“Obviously, we think we provide a lot of great service to the town, including taking kids out of public schools, even though their parents are paying taxes toward the schools,” he said. “We let the town soccer program use our fields for free and we offer our facilities whenever we can.”
He added that paying the town close to $40,000 a year would be “brutal” and would most likely affect a lot of Andover families who send their children to the school.
Of the 436 students in pre-kindergarten through grade nine who are enrolled at Pike, about 200 are from Andover. Tuition ranges from $22,380 in the lower grades up to $26,280 in eighth grade. The fee for ninth grade is a little higher, although this year, for the first time in at least 20 years, the school didn’t have a ninth-grade class.
In any case, if Pike would start being required to pay property taxes, Waters said tuition for local and non-local families alike certainly would rise.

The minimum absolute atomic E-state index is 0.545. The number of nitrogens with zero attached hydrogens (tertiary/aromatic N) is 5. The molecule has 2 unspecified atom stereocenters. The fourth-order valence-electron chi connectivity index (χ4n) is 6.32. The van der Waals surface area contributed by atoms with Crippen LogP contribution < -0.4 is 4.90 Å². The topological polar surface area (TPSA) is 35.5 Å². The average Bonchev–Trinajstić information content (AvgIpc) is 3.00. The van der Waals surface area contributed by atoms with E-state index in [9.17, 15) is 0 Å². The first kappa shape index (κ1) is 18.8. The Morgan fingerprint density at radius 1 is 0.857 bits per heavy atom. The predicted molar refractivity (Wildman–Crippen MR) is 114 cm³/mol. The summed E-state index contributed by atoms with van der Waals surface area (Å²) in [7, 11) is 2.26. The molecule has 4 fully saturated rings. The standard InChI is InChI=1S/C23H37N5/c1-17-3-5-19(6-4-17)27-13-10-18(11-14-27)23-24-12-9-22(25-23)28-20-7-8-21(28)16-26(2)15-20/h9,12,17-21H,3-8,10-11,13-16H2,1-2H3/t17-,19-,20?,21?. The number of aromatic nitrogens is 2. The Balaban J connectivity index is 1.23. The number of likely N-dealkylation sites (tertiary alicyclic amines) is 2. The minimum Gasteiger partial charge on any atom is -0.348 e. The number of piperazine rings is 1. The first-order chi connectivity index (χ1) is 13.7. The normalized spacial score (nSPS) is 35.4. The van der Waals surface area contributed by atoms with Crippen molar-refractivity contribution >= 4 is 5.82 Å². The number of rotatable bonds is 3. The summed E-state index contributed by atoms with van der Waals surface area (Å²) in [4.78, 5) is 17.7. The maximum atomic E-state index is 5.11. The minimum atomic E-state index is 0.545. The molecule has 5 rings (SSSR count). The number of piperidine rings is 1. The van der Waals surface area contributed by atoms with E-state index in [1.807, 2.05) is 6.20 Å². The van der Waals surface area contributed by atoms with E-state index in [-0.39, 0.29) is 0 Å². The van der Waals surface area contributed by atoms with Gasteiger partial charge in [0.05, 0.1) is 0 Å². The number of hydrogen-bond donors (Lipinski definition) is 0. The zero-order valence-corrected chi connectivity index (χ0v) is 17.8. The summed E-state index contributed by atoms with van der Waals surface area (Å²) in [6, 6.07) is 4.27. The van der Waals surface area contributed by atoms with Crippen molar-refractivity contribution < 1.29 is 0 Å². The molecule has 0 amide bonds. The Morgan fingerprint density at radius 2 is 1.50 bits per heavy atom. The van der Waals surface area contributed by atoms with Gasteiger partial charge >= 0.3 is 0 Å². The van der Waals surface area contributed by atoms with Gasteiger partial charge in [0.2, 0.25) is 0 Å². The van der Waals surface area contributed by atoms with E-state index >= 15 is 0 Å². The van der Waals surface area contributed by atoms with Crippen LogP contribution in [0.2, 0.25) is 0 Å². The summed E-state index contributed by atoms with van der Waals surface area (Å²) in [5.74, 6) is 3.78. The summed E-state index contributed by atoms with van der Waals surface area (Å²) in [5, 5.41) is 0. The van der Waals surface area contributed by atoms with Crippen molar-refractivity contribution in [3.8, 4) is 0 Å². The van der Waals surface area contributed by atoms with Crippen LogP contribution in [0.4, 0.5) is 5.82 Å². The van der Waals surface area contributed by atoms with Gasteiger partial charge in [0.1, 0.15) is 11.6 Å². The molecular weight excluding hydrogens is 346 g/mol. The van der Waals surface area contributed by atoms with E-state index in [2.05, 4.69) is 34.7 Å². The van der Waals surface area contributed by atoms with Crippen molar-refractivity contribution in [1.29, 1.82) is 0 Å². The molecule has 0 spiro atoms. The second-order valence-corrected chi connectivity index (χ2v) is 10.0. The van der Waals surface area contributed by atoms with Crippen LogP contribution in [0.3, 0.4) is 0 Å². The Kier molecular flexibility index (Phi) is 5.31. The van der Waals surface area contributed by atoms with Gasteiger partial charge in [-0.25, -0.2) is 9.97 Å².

“The program we run is expensive,” he said. “More money going out the door will make our school even less accessible in terms of people being able to afford it. We know our families are already making sacrifices to send their children here, paying tuition and paying their property taxes.”
Waters said the first he learned of the proposal was through a call from a Townsman reporter last month.
“Nobody from the town has ever come to speak to us,” he said. “It’s a little surprising. They didn’t even check in.”
Rita Gardner, executive director of Melmark New England, a school for children with disabilities, said she was also unfamiliar with the proposal and couldn’t comment on it.
“We’ll be evaluating the proposal,” she said.
Tracy Sweet, director of communications at Phillips, issued a statement saying that school officials have had “preliminary conversations with town officials regarding the academy’s voluntary payment to the town and expect to continue the dialogue in the coming months. Our intention is to honor our long-standing commitment to being a good neighbor in the town of Andover.”